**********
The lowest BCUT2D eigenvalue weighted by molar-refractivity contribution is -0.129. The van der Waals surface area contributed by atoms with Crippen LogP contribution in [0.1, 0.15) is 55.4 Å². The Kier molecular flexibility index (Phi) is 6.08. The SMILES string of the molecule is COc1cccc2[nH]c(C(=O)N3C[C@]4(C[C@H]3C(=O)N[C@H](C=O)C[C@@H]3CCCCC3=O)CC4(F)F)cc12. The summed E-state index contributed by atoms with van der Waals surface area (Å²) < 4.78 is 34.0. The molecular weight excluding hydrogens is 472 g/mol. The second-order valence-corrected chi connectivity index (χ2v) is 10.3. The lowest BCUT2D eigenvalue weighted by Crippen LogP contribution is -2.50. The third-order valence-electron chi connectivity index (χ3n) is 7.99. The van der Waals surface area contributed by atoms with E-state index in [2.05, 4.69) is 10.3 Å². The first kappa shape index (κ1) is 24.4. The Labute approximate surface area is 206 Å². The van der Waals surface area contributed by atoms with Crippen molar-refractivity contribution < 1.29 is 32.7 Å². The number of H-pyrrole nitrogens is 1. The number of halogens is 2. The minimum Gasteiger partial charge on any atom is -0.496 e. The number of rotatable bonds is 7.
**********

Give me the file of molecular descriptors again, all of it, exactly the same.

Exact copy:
The lowest BCUT2D eigenvalue weighted by molar-refractivity contribution is -0.129. The van der Waals surface area contributed by atoms with Crippen LogP contribution in [0.1, 0.15) is 55.4 Å². The Kier molecular flexibility index (Phi) is 6.08. The SMILES string of the molecule is COc1cccc2[nH]c(C(=O)N3C[C@]4(C[C@H]3C(=O)N[C@H](C=O)C[C@@H]3CCCCC3=O)CC4(F)F)cc12. The summed E-state index contributed by atoms with van der Waals surface area (Å²) < 4.78 is 34.0. The molecular weight excluding hydrogens is 472 g/mol. The second-order valence-corrected chi connectivity index (χ2v) is 10.3. The lowest BCUT2D eigenvalue weighted by Crippen LogP contribution is -2.50. The third-order valence-electron chi connectivity index (χ3n) is 7.99. The van der Waals surface area contributed by atoms with E-state index in [2.05, 4.69) is 10.3 Å². The first kappa shape index (κ1) is 24.4. The Labute approximate surface area is 206 Å². The van der Waals surface area contributed by atoms with Crippen molar-refractivity contribution < 1.29 is 32.7 Å². The number of H-pyrrole nitrogens is 1. The number of halogens is 2. The minimum Gasteiger partial charge on any atom is -0.496 e. The number of rotatable bonds is 7.